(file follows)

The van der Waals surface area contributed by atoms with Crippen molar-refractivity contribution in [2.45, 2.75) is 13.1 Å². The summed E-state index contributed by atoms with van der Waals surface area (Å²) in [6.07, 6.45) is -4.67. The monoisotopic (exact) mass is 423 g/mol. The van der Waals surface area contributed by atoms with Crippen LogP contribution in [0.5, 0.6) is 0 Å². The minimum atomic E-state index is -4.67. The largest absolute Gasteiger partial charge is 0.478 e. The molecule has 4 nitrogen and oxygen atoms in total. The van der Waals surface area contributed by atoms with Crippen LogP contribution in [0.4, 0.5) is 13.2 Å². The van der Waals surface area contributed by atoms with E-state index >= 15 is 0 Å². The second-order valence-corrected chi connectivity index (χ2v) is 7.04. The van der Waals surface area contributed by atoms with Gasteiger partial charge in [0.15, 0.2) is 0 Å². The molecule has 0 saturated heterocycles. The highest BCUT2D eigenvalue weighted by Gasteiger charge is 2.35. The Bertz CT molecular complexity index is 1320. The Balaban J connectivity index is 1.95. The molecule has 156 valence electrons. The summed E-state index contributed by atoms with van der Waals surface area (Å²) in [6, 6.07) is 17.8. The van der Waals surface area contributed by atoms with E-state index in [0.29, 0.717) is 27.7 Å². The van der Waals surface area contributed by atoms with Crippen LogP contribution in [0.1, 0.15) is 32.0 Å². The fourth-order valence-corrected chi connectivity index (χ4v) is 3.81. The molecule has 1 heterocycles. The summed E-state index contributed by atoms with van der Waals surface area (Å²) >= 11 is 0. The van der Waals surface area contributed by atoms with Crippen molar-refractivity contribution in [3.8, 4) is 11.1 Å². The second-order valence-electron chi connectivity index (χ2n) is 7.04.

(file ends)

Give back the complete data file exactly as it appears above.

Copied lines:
The van der Waals surface area contributed by atoms with Crippen molar-refractivity contribution in [2.45, 2.75) is 13.1 Å². The summed E-state index contributed by atoms with van der Waals surface area (Å²) in [6.07, 6.45) is -4.67. The monoisotopic (exact) mass is 423 g/mol. The van der Waals surface area contributed by atoms with Crippen LogP contribution in [0.5, 0.6) is 0 Å². The minimum atomic E-state index is -4.67. The largest absolute Gasteiger partial charge is 0.478 e. The molecule has 4 nitrogen and oxygen atoms in total. The van der Waals surface area contributed by atoms with Crippen LogP contribution in [0.4, 0.5) is 13.2 Å². The van der Waals surface area contributed by atoms with E-state index >= 15 is 0 Å². The second-order valence-corrected chi connectivity index (χ2v) is 7.04. The van der Waals surface area contributed by atoms with Gasteiger partial charge in [0.15, 0.2) is 0 Å². The molecule has 0 saturated heterocycles. The highest BCUT2D eigenvalue weighted by Gasteiger charge is 2.35. The Bertz CT molecular complexity index is 1320. The Balaban J connectivity index is 1.95. The molecule has 156 valence electrons. The summed E-state index contributed by atoms with van der Waals surface area (Å²) in [6, 6.07) is 17.8. The van der Waals surface area contributed by atoms with E-state index in [0.29, 0.717) is 27.7 Å². The van der Waals surface area contributed by atoms with Crippen LogP contribution in [0.1, 0.15) is 32.0 Å². The fourth-order valence-corrected chi connectivity index (χ4v) is 3.81. The molecule has 1 heterocycles. The summed E-state index contributed by atoms with van der Waals surface area (Å²) >= 11 is 0. The van der Waals surface area contributed by atoms with Crippen molar-refractivity contribution in [3.8, 4) is 11.1 Å². The second-order valence-electron chi connectivity index (χ2n) is 7.04.